Why the Montreal Canadiens need to rebuild

Why the Montreal Canadiens need to rebuild

One of hockey's most storied teams is having its worst season in recent memory. Will a retool fix that? Or is a rebuild needed?

nathan-delong
Nathan DeLong

The Montreal Canadiens’ dismal season continued with the team’s 51st total loss Sunday against the New Jersey Devils, but for fans of the storied franchise, the end is near. Or is it?

What’s more important for the Canadiens isn’t getting this brutal 2017/18 campaign over with, however; Montreal must figure out what went wrong and how to fix it.

That may require some soul-searching and a front-office shakeup in the offseason, but some new faces on the roster are likely needed as well.

Where they stand

The Canadiens earned their 50th and 51st total losses Saturday against the Pittsburgh Penguins and Sunday over New Jersey. Montreal has 39 regulation defeats, but their 12 pity points for losing in overtime and the shootout inflate their record slightly.

This is the first season the Canadiens have dropped 50 or more games overall, without counting ties from before the 2004/05 lockout.

The Canadiens’ last disappointing season was 2015/16, but this is their worst campaign since 2011/12. The last time they lost at least 40 games was 2000/01.

Having said that, this is Montreal's worst season in recent memory.

With 68 points, the Canadiens (28-39-12) are 28th out of 31 NHL teams after Sunday’s loss. They’ve gone 3-7 in their last 10 contests., and they’re 14th out of 16 Eastern Conference teams.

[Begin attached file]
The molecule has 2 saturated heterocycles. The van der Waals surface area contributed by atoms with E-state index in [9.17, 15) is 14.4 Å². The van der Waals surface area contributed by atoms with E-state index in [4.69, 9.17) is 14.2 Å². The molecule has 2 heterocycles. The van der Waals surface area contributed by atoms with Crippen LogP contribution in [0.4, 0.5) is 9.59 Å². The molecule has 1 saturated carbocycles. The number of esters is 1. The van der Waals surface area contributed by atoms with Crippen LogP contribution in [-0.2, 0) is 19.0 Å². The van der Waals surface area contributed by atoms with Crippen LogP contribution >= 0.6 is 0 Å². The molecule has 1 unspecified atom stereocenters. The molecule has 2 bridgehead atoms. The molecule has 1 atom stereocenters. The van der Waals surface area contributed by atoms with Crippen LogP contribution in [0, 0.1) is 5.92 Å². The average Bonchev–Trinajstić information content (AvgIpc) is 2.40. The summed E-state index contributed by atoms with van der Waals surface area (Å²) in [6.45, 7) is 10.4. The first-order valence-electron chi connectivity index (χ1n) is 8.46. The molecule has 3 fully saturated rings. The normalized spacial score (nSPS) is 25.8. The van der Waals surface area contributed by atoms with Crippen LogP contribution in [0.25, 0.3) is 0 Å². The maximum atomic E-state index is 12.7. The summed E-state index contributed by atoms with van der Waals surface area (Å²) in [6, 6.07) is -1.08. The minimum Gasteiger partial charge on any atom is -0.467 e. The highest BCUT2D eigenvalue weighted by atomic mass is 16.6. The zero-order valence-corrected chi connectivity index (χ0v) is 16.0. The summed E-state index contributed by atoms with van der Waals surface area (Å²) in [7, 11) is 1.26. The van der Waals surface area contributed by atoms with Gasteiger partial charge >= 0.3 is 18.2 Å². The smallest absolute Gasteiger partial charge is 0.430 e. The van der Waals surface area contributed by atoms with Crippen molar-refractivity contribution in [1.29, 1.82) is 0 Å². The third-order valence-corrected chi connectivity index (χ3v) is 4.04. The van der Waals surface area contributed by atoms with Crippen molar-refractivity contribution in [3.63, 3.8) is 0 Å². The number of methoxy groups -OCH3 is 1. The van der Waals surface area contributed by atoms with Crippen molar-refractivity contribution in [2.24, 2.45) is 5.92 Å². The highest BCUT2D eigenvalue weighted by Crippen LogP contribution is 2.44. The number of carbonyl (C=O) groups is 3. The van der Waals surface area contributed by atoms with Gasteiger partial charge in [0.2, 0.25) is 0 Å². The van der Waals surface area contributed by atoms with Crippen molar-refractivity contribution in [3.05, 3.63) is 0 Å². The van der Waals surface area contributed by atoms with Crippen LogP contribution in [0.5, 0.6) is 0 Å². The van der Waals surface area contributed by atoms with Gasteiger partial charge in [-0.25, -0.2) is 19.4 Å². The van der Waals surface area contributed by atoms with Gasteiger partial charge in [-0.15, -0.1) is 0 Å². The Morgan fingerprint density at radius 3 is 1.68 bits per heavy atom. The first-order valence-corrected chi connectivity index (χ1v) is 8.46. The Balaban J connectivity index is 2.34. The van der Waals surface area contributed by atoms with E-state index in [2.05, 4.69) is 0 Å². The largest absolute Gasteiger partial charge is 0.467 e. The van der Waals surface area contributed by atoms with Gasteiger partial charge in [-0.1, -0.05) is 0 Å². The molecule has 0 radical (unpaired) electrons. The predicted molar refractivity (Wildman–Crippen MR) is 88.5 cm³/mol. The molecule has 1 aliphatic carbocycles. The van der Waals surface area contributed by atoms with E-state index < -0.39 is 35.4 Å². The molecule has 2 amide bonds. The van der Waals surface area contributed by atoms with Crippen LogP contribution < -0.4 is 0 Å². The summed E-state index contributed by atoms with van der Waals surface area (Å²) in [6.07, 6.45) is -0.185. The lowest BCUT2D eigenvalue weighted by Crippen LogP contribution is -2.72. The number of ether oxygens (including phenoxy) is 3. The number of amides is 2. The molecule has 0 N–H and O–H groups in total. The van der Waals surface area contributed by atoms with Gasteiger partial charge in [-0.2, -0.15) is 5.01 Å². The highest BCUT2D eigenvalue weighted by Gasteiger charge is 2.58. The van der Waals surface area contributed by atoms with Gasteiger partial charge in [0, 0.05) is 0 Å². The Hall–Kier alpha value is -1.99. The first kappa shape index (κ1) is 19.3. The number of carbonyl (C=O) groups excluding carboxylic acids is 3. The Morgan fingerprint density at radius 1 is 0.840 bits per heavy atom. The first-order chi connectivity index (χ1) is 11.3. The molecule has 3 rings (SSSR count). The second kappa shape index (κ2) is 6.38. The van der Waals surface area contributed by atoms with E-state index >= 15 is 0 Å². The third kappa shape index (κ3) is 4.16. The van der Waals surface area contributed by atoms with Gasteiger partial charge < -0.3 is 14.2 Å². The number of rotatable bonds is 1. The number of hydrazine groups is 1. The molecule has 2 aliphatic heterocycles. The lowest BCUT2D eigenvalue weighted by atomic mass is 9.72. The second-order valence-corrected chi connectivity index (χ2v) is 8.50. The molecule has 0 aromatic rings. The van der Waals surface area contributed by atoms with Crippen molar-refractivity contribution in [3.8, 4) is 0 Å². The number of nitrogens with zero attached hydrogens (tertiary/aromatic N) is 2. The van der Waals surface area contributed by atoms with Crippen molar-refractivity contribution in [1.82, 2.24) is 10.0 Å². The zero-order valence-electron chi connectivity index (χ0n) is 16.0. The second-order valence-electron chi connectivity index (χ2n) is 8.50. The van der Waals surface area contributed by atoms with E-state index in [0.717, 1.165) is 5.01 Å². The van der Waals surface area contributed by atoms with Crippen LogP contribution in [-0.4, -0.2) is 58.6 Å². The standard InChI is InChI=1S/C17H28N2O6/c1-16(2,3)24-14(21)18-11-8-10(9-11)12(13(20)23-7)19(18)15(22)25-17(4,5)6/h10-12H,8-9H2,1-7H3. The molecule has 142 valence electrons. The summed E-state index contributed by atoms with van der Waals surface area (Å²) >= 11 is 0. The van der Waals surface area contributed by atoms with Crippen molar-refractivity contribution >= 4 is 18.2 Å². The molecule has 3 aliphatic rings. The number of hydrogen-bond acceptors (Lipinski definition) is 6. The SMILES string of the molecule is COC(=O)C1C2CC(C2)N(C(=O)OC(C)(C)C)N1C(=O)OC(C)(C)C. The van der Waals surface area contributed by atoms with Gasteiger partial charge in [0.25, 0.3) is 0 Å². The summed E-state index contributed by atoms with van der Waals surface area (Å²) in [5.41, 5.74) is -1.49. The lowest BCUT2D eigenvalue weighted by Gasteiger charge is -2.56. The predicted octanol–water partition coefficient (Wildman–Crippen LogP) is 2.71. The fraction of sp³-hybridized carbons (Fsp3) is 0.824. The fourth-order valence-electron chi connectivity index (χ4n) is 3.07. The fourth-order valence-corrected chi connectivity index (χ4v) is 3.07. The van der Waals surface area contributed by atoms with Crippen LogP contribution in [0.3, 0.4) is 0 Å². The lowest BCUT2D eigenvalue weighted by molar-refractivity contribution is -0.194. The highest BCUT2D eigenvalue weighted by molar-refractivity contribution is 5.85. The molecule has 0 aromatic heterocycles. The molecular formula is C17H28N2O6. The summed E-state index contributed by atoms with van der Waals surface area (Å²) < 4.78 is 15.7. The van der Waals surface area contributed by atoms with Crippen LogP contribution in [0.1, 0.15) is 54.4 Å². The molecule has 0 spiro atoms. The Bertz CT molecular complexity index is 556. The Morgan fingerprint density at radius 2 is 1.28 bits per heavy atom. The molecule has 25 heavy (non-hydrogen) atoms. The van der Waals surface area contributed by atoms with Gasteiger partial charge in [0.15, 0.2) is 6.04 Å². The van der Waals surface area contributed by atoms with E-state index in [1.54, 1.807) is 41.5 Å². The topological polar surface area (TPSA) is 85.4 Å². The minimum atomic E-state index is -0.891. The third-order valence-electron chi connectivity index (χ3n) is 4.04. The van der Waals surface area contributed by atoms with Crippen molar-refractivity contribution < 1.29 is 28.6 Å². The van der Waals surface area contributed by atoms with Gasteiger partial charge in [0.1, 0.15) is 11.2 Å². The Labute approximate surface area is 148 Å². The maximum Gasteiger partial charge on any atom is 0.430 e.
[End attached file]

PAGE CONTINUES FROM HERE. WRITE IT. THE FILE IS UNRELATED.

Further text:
The Canadiens also sit sixth in the Atlantic Division, ahead of the Ottawa Senators and Buffalo Sabres. All three will miss the Stanley Cup Playoffs this year.

Montreal’s 18-14-8 home record isn’t terrible, but going 10-25-4 outside the Bell Centre makes the Habs the NHL’s worst team on the road.

In recent years, the Original Six team's offensive shortcomings have been well-documented. But their current -53 goal differential is third-worst in the NHL ahead of Ottawa (-64) and Buffalo (-73).

The Canadiens have also scored the second-fewest goals in the league with 199. The only squad below them is the Sabres with 187.

More production desired

It goes without saying Montreal’s regular-season success in recent years has been based largely on star goalie Carey Price’s heroics, but even Price has had an off year. His .902 save percentage and 3.07 goals-against average over 46 games are ranked 68th and 60th overall, respectively.

Many would argue Price’s strong campaigns in recent years masked the Canadiens’ shortcomings, which have now been exposed. Far too often, Price has kept Montreal in games with an arguably average team in front of him.

That may be catching up to him.

With three regular-season games left, the Canadiens’ only 50-point player is Brendan Gallagher (30 goals, 21 assists), while Alex Galchenyuk’s 49 points (18, 31) aren’t far behind.